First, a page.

CCPC Public Liability Insurance Study Published

  • Measures required to improve transparency and encourage market entry
  • Study recommends a range of actions to benefit consumers and increase competition
  • The recommendations complement work underway as part  of the Action Plan for Insurance Reform

Wednesday December 23, 2020

The Competition and Consumer Protection Commission (CCPC) has today published its market study on the public liability insurance market. The CCPC commenced the study following a request from the then Minister for Enterprise, Trade and Employment, Heather Humphreys in July 2019.

The CCPC’s report examines the public liability market from a competition perspective. The report was informed by extensive stakeholder engagement and research which maximised the information available for analysis given the absence of independent data on the sector. The CCPC undertook market research amongst a large sample of public liability insurance buyers and used its statutory power under Section 18(1)(d) of the Competition and Consumer Protection Act 2014 to send requests for information to industry bodies. This approach has allowed the CCPC to identify the relevant competition issues in the market and make evidence-based policy recommendations. 

Speaking today, Isolde Goggin, Chairperson of the Competition and Consumer Protection Commission said,

“Premium increases and availability of public liability insurance have been the focus of significant concern amongst businesses, community groups, sports organisations and voluntary associations across Ireland in recent years. Our market study found that high percentage premium increases for public liability insurance are an issue across all sectors of the economy. While this finding is neither new nor surprising, the CCPC has been able to quantify the extent of the issue. Respondents to the CCPC’s market research experienced premium increases of on average 15-20% in the past three years.  In addition, reduced availability of public liability insurance seems to be primarily impacting certain sectors such as community and sports groups. 

The study found that a lack of independent, public data on the insurance market as well as a lack of open access to claims history information may be acting as barriers to market entry. The lack of data on the operation of the market causes problems for policy makers as they work to improve the market for public liability customers. The study also finds that customers should be supported to better engage with the market. It recommends that the role and remit of the Personal Injuries Assessment Board should be enhanced to provide a more stable and lower cost claims environment.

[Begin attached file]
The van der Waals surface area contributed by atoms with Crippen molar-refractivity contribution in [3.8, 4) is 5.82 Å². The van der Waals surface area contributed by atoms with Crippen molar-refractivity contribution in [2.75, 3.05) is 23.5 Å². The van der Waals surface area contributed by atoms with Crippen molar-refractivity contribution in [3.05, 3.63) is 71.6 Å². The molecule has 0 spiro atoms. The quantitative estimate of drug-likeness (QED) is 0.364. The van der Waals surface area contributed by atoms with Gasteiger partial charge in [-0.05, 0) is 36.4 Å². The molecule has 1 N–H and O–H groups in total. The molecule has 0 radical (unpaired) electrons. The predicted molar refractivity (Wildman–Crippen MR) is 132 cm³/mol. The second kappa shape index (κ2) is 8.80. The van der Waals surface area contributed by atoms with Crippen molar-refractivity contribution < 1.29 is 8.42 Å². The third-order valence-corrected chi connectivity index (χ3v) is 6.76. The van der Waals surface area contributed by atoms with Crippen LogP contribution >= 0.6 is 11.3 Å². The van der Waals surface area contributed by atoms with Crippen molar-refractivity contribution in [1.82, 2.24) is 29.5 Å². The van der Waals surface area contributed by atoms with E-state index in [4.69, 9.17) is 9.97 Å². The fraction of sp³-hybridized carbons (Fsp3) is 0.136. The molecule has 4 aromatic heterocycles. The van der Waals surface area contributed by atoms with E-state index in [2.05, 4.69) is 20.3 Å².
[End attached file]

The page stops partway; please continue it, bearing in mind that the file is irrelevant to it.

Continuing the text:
Based on the information gathered in the course of the study, the CCPC recommends a number of actions which complement the recently published Action Plan for Insurance Reform. We have designed these recommendations to build upon each other and if implemented they will have an increasingly positive impact on the market for public liability in the short to long term”.

  • Recommendation: Data availability

To ensure enhanced access to data and facilitate new market participation in the public liability market, the CCPC recommends:

  • That the Central Bank of Ireland (CBI) publish National Claims Information Database (NCID) information at insurer level. 
  • That the CBI develop its data collection exercise to provide aggregated information at subsector level, in future iterations of the NCID reports.
  • That access to the Insurance Link database be provided to all insurers in the market and that Insurance Link be managed by an independent body.
  • Recommendation: Develop supports for buyers

To allow for greater support for public liability insurance buyers, the CCPC recommends:

  • That the State should assist public liability buyers to become more engaged in the market by:
  1. Providing information to organisations on active public liability insurance providers;
  2. Assisting organisations in profiling their risk and identify possible options to reduce it, including the full suite of potential supply options in the market (the exact nature of the support here would need to be carefully considered so as not to encroach on the commercial activities of brokers), and;
  3. Improving choice for organisations by supporting greater market entry through the development of an international outreach programme to build confidence in the Irish market.
  • That the CBI review the approach used by insurers when implementing and communicating premium increases to ensure insurers are in compliance with their obligations.
  • That the Department of Finance and CBI consider how to facilitate entry to the market through ‘InsurTech’ and the potential development of ‘Open Insurance’.

It is important to note that such initiatives will not assist all public liability buyers who are currently experiencing large price increases or those who cannot obtain cover.

  • Recommendation: the Personal Injuries Assessment Board

In order to promote the development of a more stable and lower cost claims environment the CCPC recommends:

  • That the role of the Personal Injuries Assessment Board be expanded and enhanced to provide for it to become the main personal injury settlement channel in the State.

The CCPC’s report is available here


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